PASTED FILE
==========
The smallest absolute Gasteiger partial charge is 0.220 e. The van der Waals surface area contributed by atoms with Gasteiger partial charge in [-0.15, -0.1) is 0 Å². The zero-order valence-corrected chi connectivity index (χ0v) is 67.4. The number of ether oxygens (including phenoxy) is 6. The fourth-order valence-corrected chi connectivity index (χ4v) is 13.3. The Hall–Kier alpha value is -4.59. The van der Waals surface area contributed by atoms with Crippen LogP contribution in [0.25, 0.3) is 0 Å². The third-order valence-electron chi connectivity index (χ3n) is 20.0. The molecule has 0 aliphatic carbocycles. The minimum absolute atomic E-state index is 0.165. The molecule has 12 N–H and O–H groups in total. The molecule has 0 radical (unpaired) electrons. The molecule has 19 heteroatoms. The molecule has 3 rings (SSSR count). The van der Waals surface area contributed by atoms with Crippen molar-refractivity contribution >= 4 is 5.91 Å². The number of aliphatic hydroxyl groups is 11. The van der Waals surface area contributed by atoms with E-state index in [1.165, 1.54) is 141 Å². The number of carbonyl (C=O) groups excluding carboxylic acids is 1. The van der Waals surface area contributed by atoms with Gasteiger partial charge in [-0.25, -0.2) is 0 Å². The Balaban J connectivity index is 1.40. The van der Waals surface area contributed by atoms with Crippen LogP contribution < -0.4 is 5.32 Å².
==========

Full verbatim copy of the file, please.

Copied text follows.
The smallest absolute Gasteiger partial charge is 0.220 e. The van der Waals surface area contributed by atoms with Gasteiger partial charge in [-0.15, -0.1) is 0 Å². The zero-order valence-corrected chi connectivity index (χ0v) is 67.4. The number of ether oxygens (including phenoxy) is 6. The fourth-order valence-corrected chi connectivity index (χ4v) is 13.3. The Hall–Kier alpha value is -4.59. The van der Waals surface area contributed by atoms with Crippen LogP contribution in [0.25, 0.3) is 0 Å². The third-order valence-electron chi connectivity index (χ3n) is 20.0. The molecule has 0 aliphatic carbocycles. The minimum absolute atomic E-state index is 0.165. The molecule has 12 N–H and O–H groups in total. The molecule has 0 radical (unpaired) electrons. The molecule has 19 heteroatoms. The molecule has 3 rings (SSSR count). The van der Waals surface area contributed by atoms with Crippen molar-refractivity contribution >= 4 is 5.91 Å². The number of aliphatic hydroxyl groups is 11. The van der Waals surface area contributed by atoms with E-state index in [1.165, 1.54) is 141 Å². The number of carbonyl (C=O) groups excluding carboxylic acids is 1. The van der Waals surface area contributed by atoms with Gasteiger partial charge in [-0.25, -0.2) is 0 Å². The Balaban J connectivity index is 1.40. The van der Waals surface area contributed by atoms with Crippen LogP contribution < -0.4 is 5.32 Å².